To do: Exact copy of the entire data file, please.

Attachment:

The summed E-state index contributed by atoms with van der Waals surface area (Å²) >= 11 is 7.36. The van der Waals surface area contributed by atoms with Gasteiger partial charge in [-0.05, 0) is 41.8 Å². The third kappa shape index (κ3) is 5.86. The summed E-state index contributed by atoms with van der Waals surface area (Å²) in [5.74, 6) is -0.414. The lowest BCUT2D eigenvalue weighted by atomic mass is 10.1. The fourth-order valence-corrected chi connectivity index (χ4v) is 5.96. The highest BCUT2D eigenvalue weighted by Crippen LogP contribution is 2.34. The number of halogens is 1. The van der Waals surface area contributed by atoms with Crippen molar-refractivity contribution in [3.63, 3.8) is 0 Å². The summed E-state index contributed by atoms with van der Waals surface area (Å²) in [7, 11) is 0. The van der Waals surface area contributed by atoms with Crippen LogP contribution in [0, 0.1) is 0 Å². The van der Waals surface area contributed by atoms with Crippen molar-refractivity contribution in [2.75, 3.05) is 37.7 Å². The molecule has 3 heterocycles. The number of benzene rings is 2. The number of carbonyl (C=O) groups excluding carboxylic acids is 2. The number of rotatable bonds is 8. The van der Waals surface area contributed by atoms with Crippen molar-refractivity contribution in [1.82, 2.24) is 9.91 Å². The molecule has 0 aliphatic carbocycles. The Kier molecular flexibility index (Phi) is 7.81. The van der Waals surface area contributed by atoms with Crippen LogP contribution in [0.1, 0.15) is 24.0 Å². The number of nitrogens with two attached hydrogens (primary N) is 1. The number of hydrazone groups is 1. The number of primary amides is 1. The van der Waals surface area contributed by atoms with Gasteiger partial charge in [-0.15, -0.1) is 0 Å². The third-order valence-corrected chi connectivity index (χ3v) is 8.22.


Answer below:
The summed E-state index contributed by atoms with van der Waals surface area (Å²) >= 11 is 7.36. The van der Waals surface area contributed by atoms with Gasteiger partial charge in [-0.05, 0) is 41.8 Å². The third kappa shape index (κ3) is 5.86. The summed E-state index contributed by atoms with van der Waals surface area (Å²) in [5.74, 6) is -0.414. The lowest BCUT2D eigenvalue weighted by atomic mass is 10.1. The fourth-order valence-corrected chi connectivity index (χ4v) is 5.96. The highest BCUT2D eigenvalue weighted by Crippen LogP contribution is 2.34. The number of halogens is 1. The van der Waals surface area contributed by atoms with Crippen molar-refractivity contribution in [3.63, 3.8) is 0 Å². The summed E-state index contributed by atoms with van der Waals surface area (Å²) in [7, 11) is 0. The van der Waals surface area contributed by atoms with Crippen LogP contribution in [0, 0.1) is 0 Å². The van der Waals surface area contributed by atoms with Crippen molar-refractivity contribution in [2.75, 3.05) is 37.7 Å². The molecule has 3 heterocycles. The number of benzene rings is 2. The number of carbonyl (C=O) groups excluding carboxylic acids is 2. The number of rotatable bonds is 8. The van der Waals surface area contributed by atoms with Crippen molar-refractivity contribution in [1.82, 2.24) is 9.91 Å². The molecule has 0 aliphatic carbocycles. The Kier molecular flexibility index (Phi) is 7.81. The van der Waals surface area contributed by atoms with Crippen LogP contribution in [0.1, 0.15) is 24.0 Å². The number of nitrogens with two attached hydrogens (primary N) is 1. The number of hydrazone groups is 1. The number of primary amides is 1. The van der Waals surface area contributed by atoms with Gasteiger partial charge in [-0.15, -0.1) is 0 Å². The third-order valence-corrected chi connectivity index (χ3v) is 8.22.